VR’s usefulness to the commercial real estate industry might seem like more of a novelty than necessity, but enterprising people will find ways to make it financially feasible and convenient.
Millennials are not monolithic in their behaviors, contrary to what some industry experts seem to suggest. While many in this generation desire an urban environment close to work and lifestyle amenities, they are also demonstrating an interest in owning single-family homes. Seventy percent of millennials see themselves in the suburbs with their next home, according to a 2016 PulteGroup study.
The emerging desire of millennials to own homes could signal challenges for the multifamily industry, especially if the trend accelerates, too much supply is on the market and Generation Z demonstrates a similar propensity for homeownership.
In the event of prolonged multifamily vacancies, how can investors make the most of their holdings? Could apartments be refashioned and sold as condos for seniors who desire more walkable communities? Might local and state governments offer incentives to convert apartments into affordable housing? Reimagining existing multifamily communities may be necessary in the years to come.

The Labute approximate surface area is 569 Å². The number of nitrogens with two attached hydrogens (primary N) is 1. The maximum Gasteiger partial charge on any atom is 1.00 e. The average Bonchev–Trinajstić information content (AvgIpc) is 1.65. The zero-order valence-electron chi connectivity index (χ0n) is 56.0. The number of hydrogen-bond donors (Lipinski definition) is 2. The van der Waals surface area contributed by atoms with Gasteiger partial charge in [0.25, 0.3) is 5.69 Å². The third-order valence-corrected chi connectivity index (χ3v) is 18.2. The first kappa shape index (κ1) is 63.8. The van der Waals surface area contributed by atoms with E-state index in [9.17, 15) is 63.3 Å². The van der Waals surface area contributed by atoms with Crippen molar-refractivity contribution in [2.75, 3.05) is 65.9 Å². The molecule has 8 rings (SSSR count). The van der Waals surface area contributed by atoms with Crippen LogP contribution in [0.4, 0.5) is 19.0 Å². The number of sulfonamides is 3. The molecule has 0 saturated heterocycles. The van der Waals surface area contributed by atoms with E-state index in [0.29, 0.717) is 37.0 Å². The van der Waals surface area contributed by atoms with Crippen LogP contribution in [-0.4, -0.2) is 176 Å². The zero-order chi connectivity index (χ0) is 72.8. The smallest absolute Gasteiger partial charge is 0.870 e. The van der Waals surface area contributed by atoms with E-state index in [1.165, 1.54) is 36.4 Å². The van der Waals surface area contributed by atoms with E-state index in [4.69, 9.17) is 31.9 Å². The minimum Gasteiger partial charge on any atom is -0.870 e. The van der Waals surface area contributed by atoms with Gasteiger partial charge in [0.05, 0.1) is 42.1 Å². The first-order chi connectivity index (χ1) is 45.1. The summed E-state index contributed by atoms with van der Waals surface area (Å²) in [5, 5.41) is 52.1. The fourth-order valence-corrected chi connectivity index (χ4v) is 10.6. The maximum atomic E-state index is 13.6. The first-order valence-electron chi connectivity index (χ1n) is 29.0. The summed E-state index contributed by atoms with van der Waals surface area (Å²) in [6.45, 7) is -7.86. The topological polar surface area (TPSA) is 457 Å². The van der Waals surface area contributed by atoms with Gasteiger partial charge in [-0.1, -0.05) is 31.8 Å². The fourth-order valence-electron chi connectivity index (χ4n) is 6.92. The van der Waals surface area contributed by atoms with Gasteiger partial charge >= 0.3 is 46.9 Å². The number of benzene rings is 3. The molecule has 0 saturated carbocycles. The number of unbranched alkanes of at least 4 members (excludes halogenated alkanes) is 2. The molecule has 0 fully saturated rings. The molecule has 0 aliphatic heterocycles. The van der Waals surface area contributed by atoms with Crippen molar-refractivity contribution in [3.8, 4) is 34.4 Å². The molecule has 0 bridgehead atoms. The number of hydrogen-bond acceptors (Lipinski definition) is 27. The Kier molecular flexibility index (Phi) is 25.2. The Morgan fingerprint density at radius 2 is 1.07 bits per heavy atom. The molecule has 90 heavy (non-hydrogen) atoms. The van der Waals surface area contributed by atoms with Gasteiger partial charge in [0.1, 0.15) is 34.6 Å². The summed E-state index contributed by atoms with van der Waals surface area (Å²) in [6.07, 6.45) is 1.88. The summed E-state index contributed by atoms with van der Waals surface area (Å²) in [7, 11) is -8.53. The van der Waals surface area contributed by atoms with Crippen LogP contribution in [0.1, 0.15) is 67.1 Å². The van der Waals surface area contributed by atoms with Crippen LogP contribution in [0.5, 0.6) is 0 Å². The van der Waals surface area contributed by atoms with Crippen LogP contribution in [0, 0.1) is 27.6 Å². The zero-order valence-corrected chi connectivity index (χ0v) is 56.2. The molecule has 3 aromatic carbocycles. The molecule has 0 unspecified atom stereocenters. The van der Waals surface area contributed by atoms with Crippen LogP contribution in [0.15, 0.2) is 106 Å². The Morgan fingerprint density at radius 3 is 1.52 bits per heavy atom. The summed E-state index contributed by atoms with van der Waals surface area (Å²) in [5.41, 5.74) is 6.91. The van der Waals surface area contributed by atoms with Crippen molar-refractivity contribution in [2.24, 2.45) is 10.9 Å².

Ask difficult questions
The imperfect exercise of predicting the impact of technology is no reason to avoid asking difficult questions. The business opportunities and uncomfortable possibilities presented by innovation, if properly considered, can be addressed or mitigated now if leaders have the foresight to imagine how things—and people—will change.
Technology has already demonstrated its ability to impact commercial real estate; reduced demand for office space is only one of many examples. If the last decade has taught the commercial real estate industry anything, it’s that searching the horizon for trouble and opportunities to stay ahead of the next paradigm shift is a smart way to conduct business.
Kathleen Farrell is head of commercial real estate at SunTrust Banks Inc.